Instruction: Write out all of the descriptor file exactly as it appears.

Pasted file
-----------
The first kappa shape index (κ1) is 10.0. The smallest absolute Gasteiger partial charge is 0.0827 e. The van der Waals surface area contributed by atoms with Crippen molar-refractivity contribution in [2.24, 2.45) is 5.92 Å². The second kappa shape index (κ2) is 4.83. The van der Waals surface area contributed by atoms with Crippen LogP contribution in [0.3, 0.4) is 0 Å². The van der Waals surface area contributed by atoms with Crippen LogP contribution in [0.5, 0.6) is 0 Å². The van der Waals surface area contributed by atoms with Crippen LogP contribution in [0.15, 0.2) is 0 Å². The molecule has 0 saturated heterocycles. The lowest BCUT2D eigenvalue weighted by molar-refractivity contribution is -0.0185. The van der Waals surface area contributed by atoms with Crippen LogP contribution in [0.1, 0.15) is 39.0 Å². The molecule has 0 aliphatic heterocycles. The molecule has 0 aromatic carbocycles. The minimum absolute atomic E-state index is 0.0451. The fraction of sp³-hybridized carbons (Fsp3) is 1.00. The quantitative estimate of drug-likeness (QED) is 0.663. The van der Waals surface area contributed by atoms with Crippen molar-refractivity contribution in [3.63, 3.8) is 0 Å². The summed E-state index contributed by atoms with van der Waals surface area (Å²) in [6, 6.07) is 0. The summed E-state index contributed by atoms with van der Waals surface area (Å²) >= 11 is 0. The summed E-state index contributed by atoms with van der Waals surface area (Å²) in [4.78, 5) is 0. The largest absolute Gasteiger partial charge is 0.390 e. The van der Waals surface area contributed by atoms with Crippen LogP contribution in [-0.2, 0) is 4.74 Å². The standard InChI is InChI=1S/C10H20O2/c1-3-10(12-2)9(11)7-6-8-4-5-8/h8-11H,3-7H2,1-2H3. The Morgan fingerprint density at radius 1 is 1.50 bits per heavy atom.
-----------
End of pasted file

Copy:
The first kappa shape index (κ1) is 10.0. The smallest absolute Gasteiger partial charge is 0.0827 e. The van der Waals surface area contributed by atoms with Crippen molar-refractivity contribution in [2.24, 2.45) is 5.92 Å². The second kappa shape index (κ2) is 4.83. The van der Waals surface area contributed by atoms with Crippen LogP contribution in [0.3, 0.4) is 0 Å². The van der Waals surface area contributed by atoms with Crippen LogP contribution in [0.5, 0.6) is 0 Å². The van der Waals surface area contributed by atoms with Crippen LogP contribution in [0.15, 0.2) is 0 Å². The molecule has 0 saturated heterocycles. The lowest BCUT2D eigenvalue weighted by molar-refractivity contribution is -0.0185. The van der Waals surface area contributed by atoms with Crippen LogP contribution in [0.1, 0.15) is 39.0 Å². The molecule has 0 aliphatic heterocycles. The molecule has 0 aromatic carbocycles. The minimum absolute atomic E-state index is 0.0451. The fraction of sp³-hybridized carbons (Fsp3) is 1.00. The quantitative estimate of drug-likeness (QED) is 0.663. The van der Waals surface area contributed by atoms with Crippen molar-refractivity contribution in [3.63, 3.8) is 0 Å². The summed E-state index contributed by atoms with van der Waals surface area (Å²) in [6, 6.07) is 0. The summed E-state index contributed by atoms with van der Waals surface area (Å²) >= 11 is 0. The summed E-state index contributed by atoms with van der Waals surface area (Å²) in [4.78, 5) is 0. The largest absolute Gasteiger partial charge is 0.390 e. The van der Waals surface area contributed by atoms with Crippen LogP contribution in [-0.2, 0) is 4.74 Å². The standard InChI is InChI=1S/C10H20O2/c1-3-10(12-2)9(11)7-6-8-4-5-8/h8-11H,3-7H2,1-2H3. The Morgan fingerprint density at radius 1 is 1.50 bits per heavy atom.